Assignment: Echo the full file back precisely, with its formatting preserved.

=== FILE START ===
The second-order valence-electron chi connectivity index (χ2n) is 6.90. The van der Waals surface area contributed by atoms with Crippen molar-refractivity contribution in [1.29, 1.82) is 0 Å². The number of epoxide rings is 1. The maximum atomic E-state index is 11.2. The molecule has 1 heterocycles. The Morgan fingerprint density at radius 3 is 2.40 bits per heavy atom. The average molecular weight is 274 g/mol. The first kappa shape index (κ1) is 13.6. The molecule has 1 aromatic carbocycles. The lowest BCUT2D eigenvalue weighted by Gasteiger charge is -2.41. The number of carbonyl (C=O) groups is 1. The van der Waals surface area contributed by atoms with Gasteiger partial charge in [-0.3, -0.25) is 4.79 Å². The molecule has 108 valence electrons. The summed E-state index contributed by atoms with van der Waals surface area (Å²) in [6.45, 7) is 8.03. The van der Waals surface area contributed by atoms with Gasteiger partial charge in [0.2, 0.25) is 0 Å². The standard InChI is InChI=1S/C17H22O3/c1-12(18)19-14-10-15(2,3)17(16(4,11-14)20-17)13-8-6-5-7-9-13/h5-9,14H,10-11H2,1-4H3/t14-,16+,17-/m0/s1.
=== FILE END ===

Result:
The second-order valence-electron chi connectivity index (χ2n) is 6.90. The van der Waals surface area contributed by atoms with Crippen molar-refractivity contribution in [1.29, 1.82) is 0 Å². The number of epoxide rings is 1. The maximum atomic E-state index is 11.2. The molecule has 1 heterocycles. The Morgan fingerprint density at radius 3 is 2.40 bits per heavy atom. The average molecular weight is 274 g/mol. The first kappa shape index (κ1) is 13.6. The molecule has 1 aromatic carbocycles. The lowest BCUT2D eigenvalue weighted by Gasteiger charge is -2.41. The number of carbonyl (C=O) groups is 1. The van der Waals surface area contributed by atoms with Gasteiger partial charge in [-0.3, -0.25) is 4.79 Å². The molecule has 108 valence electrons. The summed E-state index contributed by atoms with van der Waals surface area (Å²) in [6.45, 7) is 8.03. The van der Waals surface area contributed by atoms with Gasteiger partial charge in [0.2, 0.25) is 0 Å². The standard InChI is InChI=1S/C17H22O3/c1-12(18)19-14-10-15(2,3)17(16(4,11-14)20-17)13-8-6-5-7-9-13/h5-9,14H,10-11H2,1-4H3/t14-,16+,17-/m0/s1.